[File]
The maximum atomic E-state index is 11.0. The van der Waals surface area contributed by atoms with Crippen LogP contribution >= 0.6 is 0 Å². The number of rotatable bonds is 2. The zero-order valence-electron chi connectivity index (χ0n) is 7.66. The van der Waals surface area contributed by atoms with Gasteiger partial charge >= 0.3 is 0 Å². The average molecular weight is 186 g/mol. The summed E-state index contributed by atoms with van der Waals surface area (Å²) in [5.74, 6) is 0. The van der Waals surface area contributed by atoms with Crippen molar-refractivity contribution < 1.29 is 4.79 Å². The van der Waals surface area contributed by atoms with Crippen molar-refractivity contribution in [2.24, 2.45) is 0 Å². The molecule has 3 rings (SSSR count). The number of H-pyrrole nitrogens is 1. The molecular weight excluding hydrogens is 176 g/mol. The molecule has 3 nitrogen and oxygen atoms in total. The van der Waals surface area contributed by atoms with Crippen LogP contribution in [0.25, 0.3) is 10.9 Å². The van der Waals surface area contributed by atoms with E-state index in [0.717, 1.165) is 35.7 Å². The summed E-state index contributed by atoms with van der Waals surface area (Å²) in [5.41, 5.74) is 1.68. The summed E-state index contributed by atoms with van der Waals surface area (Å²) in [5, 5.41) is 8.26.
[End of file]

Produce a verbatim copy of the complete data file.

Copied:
The maximum atomic E-state index is 11.0. The van der Waals surface area contributed by atoms with Crippen LogP contribution >= 0.6 is 0 Å². The number of rotatable bonds is 2. The zero-order valence-electron chi connectivity index (χ0n) is 7.66. The van der Waals surface area contributed by atoms with Gasteiger partial charge >= 0.3 is 0 Å². The average molecular weight is 186 g/mol. The summed E-state index contributed by atoms with van der Waals surface area (Å²) in [5.74, 6) is 0. The van der Waals surface area contributed by atoms with Crippen molar-refractivity contribution < 1.29 is 4.79 Å². The van der Waals surface area contributed by atoms with Crippen molar-refractivity contribution in [2.24, 2.45) is 0 Å². The molecule has 3 rings (SSSR count). The number of H-pyrrole nitrogens is 1. The molecular weight excluding hydrogens is 176 g/mol. The molecule has 3 nitrogen and oxygen atoms in total. The van der Waals surface area contributed by atoms with Crippen LogP contribution in [0.25, 0.3) is 10.9 Å². The van der Waals surface area contributed by atoms with E-state index in [0.717, 1.165) is 35.7 Å². The summed E-state index contributed by atoms with van der Waals surface area (Å²) in [5.41, 5.74) is 1.68. The summed E-state index contributed by atoms with van der Waals surface area (Å²) in [5, 5.41) is 8.26.